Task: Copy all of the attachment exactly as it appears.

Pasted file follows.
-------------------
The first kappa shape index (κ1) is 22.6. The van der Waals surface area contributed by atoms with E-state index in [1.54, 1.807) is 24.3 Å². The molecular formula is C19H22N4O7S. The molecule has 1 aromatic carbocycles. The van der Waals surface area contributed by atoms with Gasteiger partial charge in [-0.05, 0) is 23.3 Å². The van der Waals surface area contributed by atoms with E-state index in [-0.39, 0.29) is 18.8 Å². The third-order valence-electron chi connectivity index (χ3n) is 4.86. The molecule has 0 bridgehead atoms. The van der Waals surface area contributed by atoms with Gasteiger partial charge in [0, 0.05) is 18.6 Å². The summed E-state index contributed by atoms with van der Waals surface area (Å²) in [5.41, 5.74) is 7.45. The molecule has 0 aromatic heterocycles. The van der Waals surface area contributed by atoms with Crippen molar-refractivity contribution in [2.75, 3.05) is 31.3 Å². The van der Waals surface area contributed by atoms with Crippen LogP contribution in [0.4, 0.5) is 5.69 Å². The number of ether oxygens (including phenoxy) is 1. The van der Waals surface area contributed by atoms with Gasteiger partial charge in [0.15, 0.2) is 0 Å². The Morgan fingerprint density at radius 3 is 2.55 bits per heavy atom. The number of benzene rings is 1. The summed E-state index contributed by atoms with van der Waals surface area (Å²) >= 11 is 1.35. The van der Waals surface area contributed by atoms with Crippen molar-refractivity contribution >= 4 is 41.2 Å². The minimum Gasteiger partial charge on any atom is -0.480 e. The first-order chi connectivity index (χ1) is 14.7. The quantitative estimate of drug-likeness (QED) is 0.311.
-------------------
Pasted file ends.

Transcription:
The first kappa shape index (κ1) is 22.6. The van der Waals surface area contributed by atoms with E-state index in [1.54, 1.807) is 24.3 Å². The molecular formula is C19H22N4O7S. The molecule has 1 aromatic carbocycles. The van der Waals surface area contributed by atoms with Gasteiger partial charge in [-0.05, 0) is 23.3 Å². The van der Waals surface area contributed by atoms with E-state index in [-0.39, 0.29) is 18.8 Å². The third-order valence-electron chi connectivity index (χ3n) is 4.86. The molecule has 0 bridgehead atoms. The van der Waals surface area contributed by atoms with Gasteiger partial charge in [0, 0.05) is 18.6 Å². The summed E-state index contributed by atoms with van der Waals surface area (Å²) in [5.41, 5.74) is 7.45. The molecule has 0 aromatic heterocycles. The van der Waals surface area contributed by atoms with Crippen molar-refractivity contribution in [2.75, 3.05) is 31.3 Å². The van der Waals surface area contributed by atoms with Crippen LogP contribution in [0.4, 0.5) is 5.69 Å². The number of ether oxygens (including phenoxy) is 1. The van der Waals surface area contributed by atoms with Gasteiger partial charge in [0.15, 0.2) is 0 Å². The Morgan fingerprint density at radius 3 is 2.55 bits per heavy atom. The number of benzene rings is 1. The summed E-state index contributed by atoms with van der Waals surface area (Å²) >= 11 is 1.35. The van der Waals surface area contributed by atoms with Crippen molar-refractivity contribution >= 4 is 41.2 Å². The minimum Gasteiger partial charge on any atom is -0.480 e. The first-order chi connectivity index (χ1) is 14.7. The quantitative estimate of drug-likeness (QED) is 0.311.